We promised to tell people about the fate of the injured owlet and his/her sibling. Well the two babies grew extremely fast with mom keeping a lookout all the while. Once they had proper feathers on their wings, they took small flights out of their oak tree to the ground. From there the one could fly up back to the tree, but the other (we presume the initially injured one) didn’t seem to be able to make it. Even with mom around we were rather anxious, especially given Osama ben Kitty’s predatorial ways, and so Chloe (the UK volunteer) and I took turns in returning him/her to the nest
And then after some days of this we saw them both on the farmhouse roof and realised that the vulnerable one was now flying too. Mom seemed to leave at this point and for about 3 weeks we had the pleasure of sightings of the youngsters on the roof and in the oak right next to the house.
Now we see them no more, but at night hear owl hootings in the oaks and like to think that they are around, and that they have made Fynbos their home.
|Top left: Chloe keeping the owlet safe. Top right: Nearly adult enjoying the sun. |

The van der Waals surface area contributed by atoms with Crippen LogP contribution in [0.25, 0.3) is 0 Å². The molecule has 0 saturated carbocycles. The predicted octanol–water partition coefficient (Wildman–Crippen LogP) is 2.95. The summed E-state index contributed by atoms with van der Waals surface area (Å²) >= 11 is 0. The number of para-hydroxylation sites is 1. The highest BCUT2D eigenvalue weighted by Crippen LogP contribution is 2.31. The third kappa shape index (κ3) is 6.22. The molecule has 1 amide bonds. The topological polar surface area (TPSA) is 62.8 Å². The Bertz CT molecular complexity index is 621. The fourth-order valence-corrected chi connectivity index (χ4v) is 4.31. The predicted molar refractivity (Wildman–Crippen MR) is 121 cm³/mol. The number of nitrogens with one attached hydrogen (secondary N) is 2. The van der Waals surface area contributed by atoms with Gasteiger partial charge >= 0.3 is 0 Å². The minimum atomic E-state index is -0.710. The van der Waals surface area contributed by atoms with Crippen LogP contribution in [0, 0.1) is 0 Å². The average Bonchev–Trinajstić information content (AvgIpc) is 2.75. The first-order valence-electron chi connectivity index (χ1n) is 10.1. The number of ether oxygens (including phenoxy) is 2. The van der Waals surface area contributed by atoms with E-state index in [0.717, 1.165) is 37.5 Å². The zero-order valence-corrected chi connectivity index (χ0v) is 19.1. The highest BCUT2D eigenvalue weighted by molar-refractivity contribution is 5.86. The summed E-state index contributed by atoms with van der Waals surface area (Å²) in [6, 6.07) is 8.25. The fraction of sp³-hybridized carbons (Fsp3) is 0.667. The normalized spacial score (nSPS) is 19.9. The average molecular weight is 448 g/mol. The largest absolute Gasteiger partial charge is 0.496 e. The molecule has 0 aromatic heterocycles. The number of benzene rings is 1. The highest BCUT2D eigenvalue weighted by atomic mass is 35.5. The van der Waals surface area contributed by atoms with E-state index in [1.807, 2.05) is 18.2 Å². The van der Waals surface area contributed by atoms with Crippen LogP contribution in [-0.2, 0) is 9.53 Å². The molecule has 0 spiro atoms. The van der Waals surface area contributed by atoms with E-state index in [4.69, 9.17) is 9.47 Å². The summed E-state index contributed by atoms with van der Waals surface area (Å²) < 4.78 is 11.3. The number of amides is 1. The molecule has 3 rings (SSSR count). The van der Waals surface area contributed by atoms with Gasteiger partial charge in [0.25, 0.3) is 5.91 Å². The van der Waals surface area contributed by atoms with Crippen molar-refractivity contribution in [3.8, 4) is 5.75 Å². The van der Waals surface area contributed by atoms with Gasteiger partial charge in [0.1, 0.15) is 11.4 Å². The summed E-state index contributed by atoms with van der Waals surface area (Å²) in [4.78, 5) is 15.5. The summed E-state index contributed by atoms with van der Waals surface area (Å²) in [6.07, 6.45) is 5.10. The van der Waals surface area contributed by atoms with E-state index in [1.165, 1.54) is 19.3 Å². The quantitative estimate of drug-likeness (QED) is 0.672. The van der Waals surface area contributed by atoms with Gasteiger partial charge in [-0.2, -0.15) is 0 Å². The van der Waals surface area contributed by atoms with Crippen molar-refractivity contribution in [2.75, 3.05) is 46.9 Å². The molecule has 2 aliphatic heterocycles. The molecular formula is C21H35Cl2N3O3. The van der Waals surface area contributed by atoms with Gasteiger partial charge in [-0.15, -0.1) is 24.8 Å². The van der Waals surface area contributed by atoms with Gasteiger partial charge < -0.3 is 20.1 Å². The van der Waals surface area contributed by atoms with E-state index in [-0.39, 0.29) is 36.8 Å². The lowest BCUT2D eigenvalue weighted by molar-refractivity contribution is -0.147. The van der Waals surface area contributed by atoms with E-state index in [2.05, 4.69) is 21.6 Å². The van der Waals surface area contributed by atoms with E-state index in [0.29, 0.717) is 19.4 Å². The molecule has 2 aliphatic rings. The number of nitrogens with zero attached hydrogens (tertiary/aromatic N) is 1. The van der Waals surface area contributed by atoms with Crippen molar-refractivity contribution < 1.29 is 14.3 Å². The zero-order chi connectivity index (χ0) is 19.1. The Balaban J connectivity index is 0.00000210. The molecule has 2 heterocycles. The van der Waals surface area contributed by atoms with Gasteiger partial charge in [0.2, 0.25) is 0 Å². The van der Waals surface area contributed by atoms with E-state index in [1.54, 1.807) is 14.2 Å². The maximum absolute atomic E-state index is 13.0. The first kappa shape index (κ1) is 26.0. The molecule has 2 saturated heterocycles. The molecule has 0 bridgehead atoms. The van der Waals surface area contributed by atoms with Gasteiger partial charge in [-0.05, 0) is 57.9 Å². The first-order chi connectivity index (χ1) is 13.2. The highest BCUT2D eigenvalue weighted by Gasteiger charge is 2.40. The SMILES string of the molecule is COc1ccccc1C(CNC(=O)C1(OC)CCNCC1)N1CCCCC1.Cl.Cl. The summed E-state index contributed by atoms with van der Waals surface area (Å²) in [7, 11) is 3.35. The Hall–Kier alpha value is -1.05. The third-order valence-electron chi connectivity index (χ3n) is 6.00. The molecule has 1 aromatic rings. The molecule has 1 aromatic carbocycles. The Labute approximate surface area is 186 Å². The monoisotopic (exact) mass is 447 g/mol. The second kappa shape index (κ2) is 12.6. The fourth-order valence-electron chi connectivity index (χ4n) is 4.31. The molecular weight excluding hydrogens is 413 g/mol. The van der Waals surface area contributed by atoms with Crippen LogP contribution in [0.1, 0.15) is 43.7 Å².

Bottom left: Not yet able to fly home. Bottom right: Owlets now without parents on roof.
A case of mistaken identity
Some weeks ago Abraham who tends the chickens, told me that a new batch of eggs had hatched and that one of them produced a small guinea fowl. I had a look and blow me down there was one tiny guinea fowl scurrying about after Matilde the black hen alongside 6 baby chickens. We were totally bemused as to how this happened but watched in delight as the baby chickens plus the foundling scurried about like mom taught them, scratched in the ground like mom taught them and stood patiently with them as Abraham shooed them inside the henhouse each night.
Now they are all grown and the guinea fowl (ahem chicken) behaves exactly as they do and never attempts to fly out of the enclosure to join its guinea fowl friends who are all around. The question of course arises as to whether we should pop him outside to be with his kind. We are scratching our heads over this one.